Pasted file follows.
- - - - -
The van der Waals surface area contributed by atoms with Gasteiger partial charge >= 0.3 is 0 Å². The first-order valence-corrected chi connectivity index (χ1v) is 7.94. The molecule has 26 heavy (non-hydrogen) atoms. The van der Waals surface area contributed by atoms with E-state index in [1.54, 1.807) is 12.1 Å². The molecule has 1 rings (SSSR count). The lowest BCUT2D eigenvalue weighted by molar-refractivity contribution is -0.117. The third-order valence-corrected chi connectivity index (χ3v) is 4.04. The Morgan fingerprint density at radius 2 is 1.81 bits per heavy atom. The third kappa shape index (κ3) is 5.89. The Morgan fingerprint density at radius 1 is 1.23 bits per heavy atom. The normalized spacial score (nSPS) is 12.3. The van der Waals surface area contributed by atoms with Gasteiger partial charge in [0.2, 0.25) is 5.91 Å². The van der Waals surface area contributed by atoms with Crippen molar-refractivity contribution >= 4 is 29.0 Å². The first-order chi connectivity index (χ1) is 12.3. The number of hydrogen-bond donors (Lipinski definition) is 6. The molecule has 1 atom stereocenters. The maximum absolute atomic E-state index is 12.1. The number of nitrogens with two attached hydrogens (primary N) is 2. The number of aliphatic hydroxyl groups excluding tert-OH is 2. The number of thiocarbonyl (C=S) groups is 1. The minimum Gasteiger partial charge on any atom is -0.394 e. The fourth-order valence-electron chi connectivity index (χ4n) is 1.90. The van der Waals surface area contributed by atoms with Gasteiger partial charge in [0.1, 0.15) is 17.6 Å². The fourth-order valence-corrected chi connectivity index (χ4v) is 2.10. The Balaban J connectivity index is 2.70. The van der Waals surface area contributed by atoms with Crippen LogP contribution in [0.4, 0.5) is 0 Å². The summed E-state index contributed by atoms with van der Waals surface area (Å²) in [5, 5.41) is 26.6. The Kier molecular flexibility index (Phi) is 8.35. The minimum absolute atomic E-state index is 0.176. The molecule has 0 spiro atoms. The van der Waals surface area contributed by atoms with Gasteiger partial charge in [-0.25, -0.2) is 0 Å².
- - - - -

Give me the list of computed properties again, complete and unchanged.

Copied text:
The van der Waals surface area contributed by atoms with Gasteiger partial charge >= 0.3 is 0 Å². The first-order valence-corrected chi connectivity index (χ1v) is 7.94. The molecule has 26 heavy (non-hydrogen) atoms. The van der Waals surface area contributed by atoms with E-state index in [1.54, 1.807) is 12.1 Å². The molecule has 1 rings (SSSR count). The lowest BCUT2D eigenvalue weighted by molar-refractivity contribution is -0.117. The third-order valence-corrected chi connectivity index (χ3v) is 4.04. The Morgan fingerprint density at radius 2 is 1.81 bits per heavy atom. The third kappa shape index (κ3) is 5.89. The Morgan fingerprint density at radius 1 is 1.23 bits per heavy atom. The normalized spacial score (nSPS) is 12.3. The van der Waals surface area contributed by atoms with Gasteiger partial charge in [0.2, 0.25) is 5.91 Å². The van der Waals surface area contributed by atoms with Crippen molar-refractivity contribution >= 4 is 29.0 Å². The first-order chi connectivity index (χ1) is 12.3. The number of hydrogen-bond donors (Lipinski definition) is 6. The molecule has 1 atom stereocenters. The maximum absolute atomic E-state index is 12.1. The number of nitrogens with two attached hydrogens (primary N) is 2. The number of aliphatic hydroxyl groups excluding tert-OH is 2. The number of thiocarbonyl (C=S) groups is 1. The minimum Gasteiger partial charge on any atom is -0.394 e. The fourth-order valence-electron chi connectivity index (χ4n) is 1.90. The van der Waals surface area contributed by atoms with Gasteiger partial charge in [0.1, 0.15) is 17.6 Å². The fourth-order valence-corrected chi connectivity index (χ4v) is 2.10. The Balaban J connectivity index is 2.70. The van der Waals surface area contributed by atoms with Crippen LogP contribution in [0.4, 0.5) is 0 Å². The summed E-state index contributed by atoms with van der Waals surface area (Å²) in [5, 5.41) is 26.6. The Kier molecular flexibility index (Phi) is 8.35. The minimum absolute atomic E-state index is 0.176. The molecule has 0 spiro atoms. The van der Waals surface area contributed by atoms with Gasteiger partial charge in [-0.25, -0.2) is 0 Å².